As Navalny rockets to the top of the world political agenda, his name is invoked increasingly in connection with Nord Stream 2, a pipeline to carry natural gas from Russia directly to Germany, by-passing such US clients as Ukraine. The pipeline, nearing completion, will join Nord Stream 1 as a second direct Russia-to-Germany route. US president Donald Trump has criticized Berlin, opining that the pipeline should never have been allowed to have been built, and has vowed to impose sanctions to stop it. Germany’s purchase of Russian natural gas, Trump charges, will make the US satellite “captive to Russia” and enrich Moscow.  The reality, of course, is that the pipeline will make Germany less captive to the United States. Furthermore, Nord Stream 2 will allow Germany to reduce its imports of Persian Gulf oil, eroding US oil company profits. Successive US administrations, reported The Wall Street Journal, “have pushed Europe, and Germany in particular, to create the infrastructure required to receive shipments of liquefied natural gas from the U.S.—a potential source of large revenues” for US big business, as an alternative to buying from Russia. But liquefied natural gas “from the U.S. needs to be shipped over the Atlantic and would be considerably more expensive than Russian gas delivered via pipelines. A senior EU official working on energy regulation said Russian gas would be at least 20 percent cheaper.” All the same, Washington wants Europe to “agree to some sort of racket and pay extortionate prices,” as one EU official put it.  In order to maintain Germany’s energy dependency on the United States, Trump has ordered the Germans to stop Nord Stream 2, and a plan is being bruited about in Washington to sanction companies involved in the pipeline’s construction.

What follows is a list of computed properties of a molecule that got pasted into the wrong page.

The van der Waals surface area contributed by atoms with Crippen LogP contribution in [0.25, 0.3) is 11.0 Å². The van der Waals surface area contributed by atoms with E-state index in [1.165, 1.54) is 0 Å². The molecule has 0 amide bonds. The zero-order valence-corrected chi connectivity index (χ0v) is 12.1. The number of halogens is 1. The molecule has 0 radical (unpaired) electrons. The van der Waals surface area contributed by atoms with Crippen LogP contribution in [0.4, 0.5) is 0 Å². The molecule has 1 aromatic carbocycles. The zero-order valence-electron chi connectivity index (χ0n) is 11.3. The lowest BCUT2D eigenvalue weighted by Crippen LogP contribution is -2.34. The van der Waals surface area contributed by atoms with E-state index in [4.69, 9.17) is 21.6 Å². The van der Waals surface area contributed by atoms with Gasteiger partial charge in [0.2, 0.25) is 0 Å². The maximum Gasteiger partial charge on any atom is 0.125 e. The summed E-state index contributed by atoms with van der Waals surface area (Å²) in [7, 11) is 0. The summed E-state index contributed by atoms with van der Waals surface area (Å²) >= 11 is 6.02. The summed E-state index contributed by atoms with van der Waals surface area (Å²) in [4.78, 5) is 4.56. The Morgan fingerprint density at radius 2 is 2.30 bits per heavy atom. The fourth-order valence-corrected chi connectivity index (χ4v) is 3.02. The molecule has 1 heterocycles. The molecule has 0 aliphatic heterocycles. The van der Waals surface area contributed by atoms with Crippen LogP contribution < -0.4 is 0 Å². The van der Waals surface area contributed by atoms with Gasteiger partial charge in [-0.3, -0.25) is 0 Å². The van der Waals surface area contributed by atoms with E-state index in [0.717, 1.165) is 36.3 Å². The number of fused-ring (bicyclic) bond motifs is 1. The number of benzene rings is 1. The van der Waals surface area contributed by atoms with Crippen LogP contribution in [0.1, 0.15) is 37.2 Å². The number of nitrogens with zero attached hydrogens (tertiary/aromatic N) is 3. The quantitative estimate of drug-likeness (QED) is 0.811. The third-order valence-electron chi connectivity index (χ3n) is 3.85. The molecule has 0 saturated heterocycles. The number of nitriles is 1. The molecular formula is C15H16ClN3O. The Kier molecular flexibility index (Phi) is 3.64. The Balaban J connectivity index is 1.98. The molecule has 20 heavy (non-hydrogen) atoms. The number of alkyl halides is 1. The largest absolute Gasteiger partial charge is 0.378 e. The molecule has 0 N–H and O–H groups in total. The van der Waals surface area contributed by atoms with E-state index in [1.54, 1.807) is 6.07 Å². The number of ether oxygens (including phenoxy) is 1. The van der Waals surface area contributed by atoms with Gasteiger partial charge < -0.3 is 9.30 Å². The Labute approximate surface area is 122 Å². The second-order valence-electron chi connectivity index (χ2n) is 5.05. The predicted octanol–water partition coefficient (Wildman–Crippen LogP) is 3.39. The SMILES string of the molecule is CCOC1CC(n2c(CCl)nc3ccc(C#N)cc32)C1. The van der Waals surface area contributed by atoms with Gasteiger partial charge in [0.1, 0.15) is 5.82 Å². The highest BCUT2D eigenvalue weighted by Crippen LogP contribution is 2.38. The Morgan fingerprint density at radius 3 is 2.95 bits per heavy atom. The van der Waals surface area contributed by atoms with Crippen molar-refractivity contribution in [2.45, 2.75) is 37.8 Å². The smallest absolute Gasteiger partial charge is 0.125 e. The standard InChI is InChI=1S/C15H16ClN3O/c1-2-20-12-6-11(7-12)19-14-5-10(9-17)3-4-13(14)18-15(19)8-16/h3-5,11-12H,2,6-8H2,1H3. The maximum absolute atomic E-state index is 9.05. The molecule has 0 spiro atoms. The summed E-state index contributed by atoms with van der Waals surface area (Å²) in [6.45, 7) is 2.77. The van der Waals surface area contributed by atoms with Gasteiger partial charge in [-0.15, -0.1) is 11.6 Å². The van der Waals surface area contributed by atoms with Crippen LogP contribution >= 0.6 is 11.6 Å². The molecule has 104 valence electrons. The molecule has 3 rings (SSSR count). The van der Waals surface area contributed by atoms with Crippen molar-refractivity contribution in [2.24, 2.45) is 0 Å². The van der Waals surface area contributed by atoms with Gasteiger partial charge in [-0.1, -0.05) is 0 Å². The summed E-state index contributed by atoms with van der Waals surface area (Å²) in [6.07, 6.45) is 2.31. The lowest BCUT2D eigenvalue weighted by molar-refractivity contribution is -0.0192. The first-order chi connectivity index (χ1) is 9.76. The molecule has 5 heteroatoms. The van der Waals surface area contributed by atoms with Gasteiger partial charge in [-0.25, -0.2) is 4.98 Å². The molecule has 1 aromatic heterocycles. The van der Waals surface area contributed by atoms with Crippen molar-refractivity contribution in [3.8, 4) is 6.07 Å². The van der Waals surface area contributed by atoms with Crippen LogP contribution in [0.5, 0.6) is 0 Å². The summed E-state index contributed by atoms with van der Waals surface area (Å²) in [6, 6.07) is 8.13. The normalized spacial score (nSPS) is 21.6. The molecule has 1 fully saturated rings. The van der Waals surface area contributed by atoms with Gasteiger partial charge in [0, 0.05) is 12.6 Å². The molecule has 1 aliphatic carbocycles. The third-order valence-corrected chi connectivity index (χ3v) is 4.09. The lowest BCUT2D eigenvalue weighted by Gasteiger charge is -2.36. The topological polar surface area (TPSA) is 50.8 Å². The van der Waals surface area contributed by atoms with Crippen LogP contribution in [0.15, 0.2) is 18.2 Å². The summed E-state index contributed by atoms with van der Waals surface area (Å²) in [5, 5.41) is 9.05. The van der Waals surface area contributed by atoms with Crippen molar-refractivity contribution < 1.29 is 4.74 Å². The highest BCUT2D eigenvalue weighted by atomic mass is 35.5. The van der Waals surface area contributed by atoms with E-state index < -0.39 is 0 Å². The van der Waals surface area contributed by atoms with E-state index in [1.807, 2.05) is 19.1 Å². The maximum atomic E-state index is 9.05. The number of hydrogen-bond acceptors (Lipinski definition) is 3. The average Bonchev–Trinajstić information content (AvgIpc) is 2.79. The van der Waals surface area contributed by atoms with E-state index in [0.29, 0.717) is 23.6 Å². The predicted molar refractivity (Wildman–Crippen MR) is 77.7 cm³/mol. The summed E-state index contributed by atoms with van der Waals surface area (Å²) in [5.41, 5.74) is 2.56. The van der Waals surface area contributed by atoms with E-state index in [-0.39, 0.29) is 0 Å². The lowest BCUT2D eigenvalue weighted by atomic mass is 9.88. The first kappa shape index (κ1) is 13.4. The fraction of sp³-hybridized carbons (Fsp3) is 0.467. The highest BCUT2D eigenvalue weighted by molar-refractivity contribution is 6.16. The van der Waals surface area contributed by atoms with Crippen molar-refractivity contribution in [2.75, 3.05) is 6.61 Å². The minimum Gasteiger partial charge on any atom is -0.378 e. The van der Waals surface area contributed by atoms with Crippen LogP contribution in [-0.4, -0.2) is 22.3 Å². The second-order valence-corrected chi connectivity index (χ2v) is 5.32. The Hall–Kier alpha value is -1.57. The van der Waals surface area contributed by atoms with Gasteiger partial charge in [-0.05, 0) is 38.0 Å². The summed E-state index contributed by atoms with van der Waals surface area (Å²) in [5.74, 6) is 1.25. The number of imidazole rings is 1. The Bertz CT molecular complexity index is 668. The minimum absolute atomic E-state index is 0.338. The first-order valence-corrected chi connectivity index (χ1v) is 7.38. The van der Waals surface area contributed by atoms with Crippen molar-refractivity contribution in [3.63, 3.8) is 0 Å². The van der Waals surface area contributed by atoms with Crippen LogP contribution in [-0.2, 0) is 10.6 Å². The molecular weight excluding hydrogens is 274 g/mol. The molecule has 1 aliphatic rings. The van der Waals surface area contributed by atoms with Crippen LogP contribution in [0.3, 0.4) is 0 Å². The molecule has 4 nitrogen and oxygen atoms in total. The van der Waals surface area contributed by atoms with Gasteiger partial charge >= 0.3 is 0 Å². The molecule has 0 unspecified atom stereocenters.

As Canadian journalist Eric Reguly explains:
“U.S. President Donald Trump has condemned the project, and several senior Republicans, including Senator Ted Cruz, have called for sanctions against the German port that is helping to build the pipeline. The Novichok poisoning in August of Russian opposition leader Alexey Navalny has heightened calls outside and inside Germany to kill Nord Stream.” 
Navalny may very well be an instrument of a racket developed by Washington to coerce Germany into paying extortionate rates to US energy firms. The New York Times editorial board has added its voice to the growing chorus of calls for “the cancellation of the Nord Stream 2 pipeline,”  and for the silent but implied call for the purchase by Germany of US liquefied natural gas. How convenient that there’s a surplus of US natural gas ready to be transported across the Atlantic if and when the pipeline is cancelled in retaliation for Putin’s alleged assassination of a political opponent.
In contrast, the Times has not called for an end to US arms sales to Saudi Arabia, and US senators haven’t demanded that the United States impose sanctions on the Saudi kingdom, even after US intelligence concluded that MBS ordered the assassination of Jamal Khashoggi; indeed, even after the kingdom’s de facto ruler ordered the assassination of not a single man but a whole nation when he initiated an unprovoked war on Yemen. To be sure, the complication here is that the war on Yemen is led from behind by Washington  and arms sales to the Saudis are highly lucrative and a source of Brobdingnagian profits for the US arms industry. By comparison, Russian natural gas sales to Germany deny US investors a profit-making opportunity, while at the same time increasing German dependence on Russia while concurrently reducing it on the United States. What’s more, while there is credible evidence MBS ordered the Khashoggi dismemberment, there is no evidence that the attempted assassination of Navalny was ordered by Putin.
The US-Navalny nexus
It should be pointed out that while Navalny is a marginal figure in Russia, he is a figure to which the US government is willing to give money. As evidenced by the contradictory way he his portrayed by Western news media and his derisory status in Russia, Navalny’s significance is many times greater in the West than it is in his home country. He is Washington’s man.